”A man who scorns weeping,” she said, “is a man who knows that no one will weep for him”.
The “Revanche Cycle”, written by Craig Schaefer, is a low fantasy quadrilogy. It consists of the following books – “Winter’s Reach”, “The Instruments of Control”, “Terms of Surrender” and “Queen of the Night”. The series weaves a complex tapestry of magic, politics, religion, intrigue and action ranging across multiple characters and lands. I will be reviewing the entire series instead of each book since that gives a more complete perspective on whether you ought to read this series.
I have not seen such brilliant low fantasy since A Song of Ice and Fire (or Game of Thrones for you heathens out there). There have been many high fantasy series which are good like Shadows of the Apt or The Malazan Book of the Fallen, but not so much on the low fantasy side. The Revanche Cycle blows everything else I have read out of the water, in its coming together of various elements of low fantasy, story, plot, writing and character development. I will explore these elements one by one.
Let’s talk about the characters first.
All characters, including the ones who are not integral to the plot, are fully developed. In fact, there are characters who will might be minor ones in a book but end up being important in following ones. Craig Schaefer spends as much time and care on developing side -characters, who might die in the next couple of pages, as Sergio Leone has done in ‘Once Upon A Time in the West’. I refer to the movie’s incredibly long opening sequence which builds up the characters but ends with most of them dead.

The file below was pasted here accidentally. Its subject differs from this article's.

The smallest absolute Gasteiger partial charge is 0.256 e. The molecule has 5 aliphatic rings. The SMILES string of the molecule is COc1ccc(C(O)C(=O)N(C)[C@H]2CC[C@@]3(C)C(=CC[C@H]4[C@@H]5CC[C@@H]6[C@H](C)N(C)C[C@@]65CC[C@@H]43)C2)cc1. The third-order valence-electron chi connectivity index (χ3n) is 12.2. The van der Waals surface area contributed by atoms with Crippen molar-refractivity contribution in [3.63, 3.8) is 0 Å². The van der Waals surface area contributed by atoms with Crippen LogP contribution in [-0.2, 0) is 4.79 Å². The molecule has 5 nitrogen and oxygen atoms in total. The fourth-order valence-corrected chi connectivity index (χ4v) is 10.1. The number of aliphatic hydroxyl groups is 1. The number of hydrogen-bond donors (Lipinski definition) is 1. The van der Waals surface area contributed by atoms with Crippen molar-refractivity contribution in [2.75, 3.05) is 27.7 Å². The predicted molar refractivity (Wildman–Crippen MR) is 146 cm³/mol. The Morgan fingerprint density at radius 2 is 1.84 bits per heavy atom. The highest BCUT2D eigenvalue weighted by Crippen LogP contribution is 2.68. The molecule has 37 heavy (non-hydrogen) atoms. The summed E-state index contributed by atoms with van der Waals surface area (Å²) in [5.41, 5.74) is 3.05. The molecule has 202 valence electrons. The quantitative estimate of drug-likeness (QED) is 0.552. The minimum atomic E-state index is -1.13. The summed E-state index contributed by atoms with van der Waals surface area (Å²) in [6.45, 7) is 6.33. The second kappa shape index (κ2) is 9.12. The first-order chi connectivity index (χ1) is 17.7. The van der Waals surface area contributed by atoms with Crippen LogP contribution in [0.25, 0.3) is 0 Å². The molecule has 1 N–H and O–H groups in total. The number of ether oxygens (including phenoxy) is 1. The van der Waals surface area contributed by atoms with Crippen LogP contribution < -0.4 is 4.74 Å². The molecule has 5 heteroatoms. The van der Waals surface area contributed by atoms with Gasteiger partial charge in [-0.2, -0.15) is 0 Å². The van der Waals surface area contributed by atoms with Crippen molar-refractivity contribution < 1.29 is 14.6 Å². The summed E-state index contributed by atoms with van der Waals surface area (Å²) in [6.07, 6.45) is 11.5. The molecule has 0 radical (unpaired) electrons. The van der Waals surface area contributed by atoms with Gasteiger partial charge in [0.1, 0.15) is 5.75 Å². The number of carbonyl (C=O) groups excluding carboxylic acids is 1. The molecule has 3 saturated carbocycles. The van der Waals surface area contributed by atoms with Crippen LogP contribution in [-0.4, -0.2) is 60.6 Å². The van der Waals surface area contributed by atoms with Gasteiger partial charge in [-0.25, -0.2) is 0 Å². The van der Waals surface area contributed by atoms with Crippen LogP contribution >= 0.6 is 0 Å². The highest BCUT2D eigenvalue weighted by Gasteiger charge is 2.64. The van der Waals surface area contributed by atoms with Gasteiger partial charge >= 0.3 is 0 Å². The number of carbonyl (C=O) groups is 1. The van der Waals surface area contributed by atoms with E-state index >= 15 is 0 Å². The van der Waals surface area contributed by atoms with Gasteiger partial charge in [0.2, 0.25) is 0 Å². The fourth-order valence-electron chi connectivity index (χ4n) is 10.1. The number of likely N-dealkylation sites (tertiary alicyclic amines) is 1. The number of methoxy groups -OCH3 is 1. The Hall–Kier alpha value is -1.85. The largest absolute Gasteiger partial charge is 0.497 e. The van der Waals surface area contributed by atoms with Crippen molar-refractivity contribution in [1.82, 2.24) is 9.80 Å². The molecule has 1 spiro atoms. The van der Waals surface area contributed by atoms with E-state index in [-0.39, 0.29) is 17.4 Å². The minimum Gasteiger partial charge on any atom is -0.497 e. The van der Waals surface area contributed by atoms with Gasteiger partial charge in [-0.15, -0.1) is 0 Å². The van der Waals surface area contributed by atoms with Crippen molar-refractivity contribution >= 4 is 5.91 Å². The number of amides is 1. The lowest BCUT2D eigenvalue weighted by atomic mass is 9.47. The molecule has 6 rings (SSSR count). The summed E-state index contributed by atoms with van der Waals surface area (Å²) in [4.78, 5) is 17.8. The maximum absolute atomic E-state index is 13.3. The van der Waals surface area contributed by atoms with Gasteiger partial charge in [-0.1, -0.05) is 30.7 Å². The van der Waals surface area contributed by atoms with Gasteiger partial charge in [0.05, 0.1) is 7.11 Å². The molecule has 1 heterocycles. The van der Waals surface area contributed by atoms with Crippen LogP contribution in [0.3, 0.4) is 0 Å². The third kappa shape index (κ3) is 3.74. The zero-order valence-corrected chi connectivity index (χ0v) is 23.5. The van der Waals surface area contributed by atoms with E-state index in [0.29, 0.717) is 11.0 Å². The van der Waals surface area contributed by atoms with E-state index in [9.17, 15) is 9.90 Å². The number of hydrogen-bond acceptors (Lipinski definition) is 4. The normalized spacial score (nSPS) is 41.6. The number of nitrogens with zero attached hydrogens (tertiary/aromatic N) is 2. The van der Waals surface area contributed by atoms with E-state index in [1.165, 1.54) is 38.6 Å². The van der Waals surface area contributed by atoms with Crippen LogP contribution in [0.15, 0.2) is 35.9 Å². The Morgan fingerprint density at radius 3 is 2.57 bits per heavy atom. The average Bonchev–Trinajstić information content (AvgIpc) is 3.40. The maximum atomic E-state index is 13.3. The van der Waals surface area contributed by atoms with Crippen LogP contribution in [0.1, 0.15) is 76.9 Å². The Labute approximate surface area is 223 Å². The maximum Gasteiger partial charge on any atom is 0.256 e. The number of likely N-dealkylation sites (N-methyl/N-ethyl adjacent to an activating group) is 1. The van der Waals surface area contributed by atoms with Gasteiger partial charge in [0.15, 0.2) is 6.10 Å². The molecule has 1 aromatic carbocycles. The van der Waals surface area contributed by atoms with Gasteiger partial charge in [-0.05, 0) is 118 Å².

Without getting into spoilers, let me also say that the character arcs here are fantastic. The characters, while neither fully good or evil, are driven by their emotions and motivations, including ones that are usually evil by fantasy standards. The characters might start somewhere on the moral spectrum, but they definitely do not end there.
The writing is brilliant . While there is no Tyrion equivalent to quip, there are plenty of powerful dialogues and pithy sentences that will worm their way into out heads. These also show an incredible insight into behaviour and psychology. I am a sucker for such writing and this series gives them in plenty.
Next, the plot and pacing. The story is great and the conclusion satisfying. Since this series involves the papacy and politics, there is plenty of intrigue and backstabbing. At times, I could not help but compare the Church scenes to the ‘Young Pope’. Similarly, the political scenes were anchored in realpolitik and not the usual fantasy tripe. I could not find a single example of a stupid plot i.e. a plot which relies on characters behaving stupidly to progress.
There are a number of stories this series has to tell. These stories intertwine brilliantly, with actions from one story line influencing the others. They come together well and each one could be the main plot of its own. In fact, in the first book, I was pleasantly surprised to see that what I thought was the main plot turned out to a side-one and vice-versa. While this complexity can become overwhelming, Craig Schaefer’s writing and the brilliant characters keep us fully engrossed.
In conclusion, this series is a fantastic read – I recommend it to all readers of fantasy.